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Oct
17
comment How do users react to a browser request for geolocation?
What does 'request of geolocation' mean? On the desktop, the client location can be determined by the IP address in the request header. In a mobile app, the location can be determined in several ways.
Oct
16
comment What a user friendly indoor navigation map should look like on mobile devices?
This is an active research topic. Examples include research on preferences, influence of spatial cognition and this one too, and tests of prototypes.
Oct
16
comment Optimal duration for animating transitions
Optimal duration depends on the purpose of the animation. See the Animated Transitions section of this paper. This research shows the optimal duration depends on the type of animation.
Oct
16
comment How many users should be tested with
Discussions about sample size in a usability test address two issues: reliability and identifying most major problems. Take a look at the results of Comparative Usability Evaluation project. While sample size influences both factors it is not the only nor the major influence on these factors.
Oct
14
comment How can redicle technology speed up reading up to five times or more?
See this abstract for a summary of research supporting this answer.
Oct
14
comment Are users more likely to reach down to the later page results if infinite pagination is used as opposed to ordinary pagination
See this question for a link to an article about Etsy usability testing of infinite scrolling.
Oct
14
comment Cognitive strain by reading data in tables?
There is plenty of research on the effect of the difficulty of acquiring information on decision making. A simple summary is 'If the user can make a decision without the information and the benefit of acquiring additional information is outweighed by the difficulty of acquiring the information then the user will make the decision without acquiring additional information.' In the situation you describe, a table that is difficult to read may be ignored unless it is the only source of information on which to base a decision.
Sep
19
comment Original design choice of back and forward directions?
Here is evidence to support the claim that arrows point in the direction of tape movement. It is from 1954.
Sep
19
comment Original design choice of back and forward directions?
While reading an answer to this question, I saw the reference to Olsson. Is there any evidence that Olsson designed these controls? I've found nothing to support it.
Sep
19
comment What is the origin of the eject symbol?
Agree the symbol suggests movement. In the context of a cassette player, the horizontal line is the cassette and the arrow suggests movement of the cassette up, i.e., out of the play loop and into the hands of the operator.
Sep
19
comment What is the origin of the eject symbol?
In 1965, the line was above the triangle. See the left-most button on the Grundig C100
Sep
9
comment When to ask a user to take an action multiple times vs. batching it?
Time to execute the task may affect the decision to execute individually or in batch too. You can use a tool like CogTool to estimate task completion time for multiple actions and for batch execution.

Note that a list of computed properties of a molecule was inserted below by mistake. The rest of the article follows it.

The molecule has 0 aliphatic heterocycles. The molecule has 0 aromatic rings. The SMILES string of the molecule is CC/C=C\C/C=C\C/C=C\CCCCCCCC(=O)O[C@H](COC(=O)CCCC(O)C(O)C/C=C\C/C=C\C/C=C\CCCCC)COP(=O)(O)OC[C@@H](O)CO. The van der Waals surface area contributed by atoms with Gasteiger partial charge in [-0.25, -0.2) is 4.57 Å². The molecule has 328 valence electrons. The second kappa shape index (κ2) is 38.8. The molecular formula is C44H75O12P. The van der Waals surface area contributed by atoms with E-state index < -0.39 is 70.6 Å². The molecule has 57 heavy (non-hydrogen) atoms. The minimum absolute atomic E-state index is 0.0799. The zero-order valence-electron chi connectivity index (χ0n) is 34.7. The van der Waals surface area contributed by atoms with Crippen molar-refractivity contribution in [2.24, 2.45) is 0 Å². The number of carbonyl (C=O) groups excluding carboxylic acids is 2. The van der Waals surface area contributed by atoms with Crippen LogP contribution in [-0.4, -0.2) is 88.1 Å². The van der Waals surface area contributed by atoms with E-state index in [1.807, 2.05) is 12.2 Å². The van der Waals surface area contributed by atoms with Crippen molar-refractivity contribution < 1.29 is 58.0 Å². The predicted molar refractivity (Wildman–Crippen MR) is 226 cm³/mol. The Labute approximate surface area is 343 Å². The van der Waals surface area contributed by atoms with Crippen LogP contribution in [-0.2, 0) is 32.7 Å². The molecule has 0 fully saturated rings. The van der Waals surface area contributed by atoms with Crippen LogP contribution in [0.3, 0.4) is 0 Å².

Sep
9
comment When to ask a user to take an action multiple times vs. batching it?
This comment does not consider the 'follow' feature mentioned in the question. Instead, it deals with batch execution of a feature that (1) may take a long time to complete, and (2) may not complete succesfully. In that situation, you have to know: (1) whether unsuccessful completion of the action on one object in the list affects completion of the action against other objects in the list, (2) how to present problems encountered during batch execution, and (3) how the user will troubleshoot those problems.
Aug
4
comment Can we Quantify Cognitive Load?
Cognitive load is one aspect of workload - a topic studied extensively by the human factors community. See this TOC and paper for examples for measures of primary or secondary task performance, subjective assessment, and physiological measures. See this example which is available to anybody with an eye tracker - and lots of time.
Jul
21
comment why are the names on sports jerseys in all caps
Tinker's research proposes one model of reading. It is not the only model nor is it the most recent research on the topic. For example, see this paper which argues for greater readability of upper case type.
Jul
21
comment why are the names on sports jerseys in all caps
See a very similar question in a different context.
May
28
comment UX Patterns for Multi-Monitor Thick Client Apps
Similar question?
May
28
comment Are there any examples of multi-screen or multi-device design patterns?
Similar question also without an answer.
May
23
comment Why are most game controllers left handed?
Comment 3 - Part 2: The point is this - the gamer has at least two types of manual tasks to perform: spatial, discrete. They require different resources which, fortunately, do not conflict and are best executed by different hands. The allocation of the tasks to the left and right hand represent an optimization of task performance based on the total workload in the dual-task scenario. There is more to the situation than I just described but this comment includes two ideas on where to learn more on this topic.
May
23
comment Why are most game controllers left handed?
Comment 3 - Part 1: Regarding ' it would not explain why most people prefer the right hand for countless other spacial tasks.' The difference between the use of the controller and 'countless other spacial tasks' is the difference between single-task and dual-task performance. Google 'Wickens, Multiple Resource Theory, dual task' or start with this paper.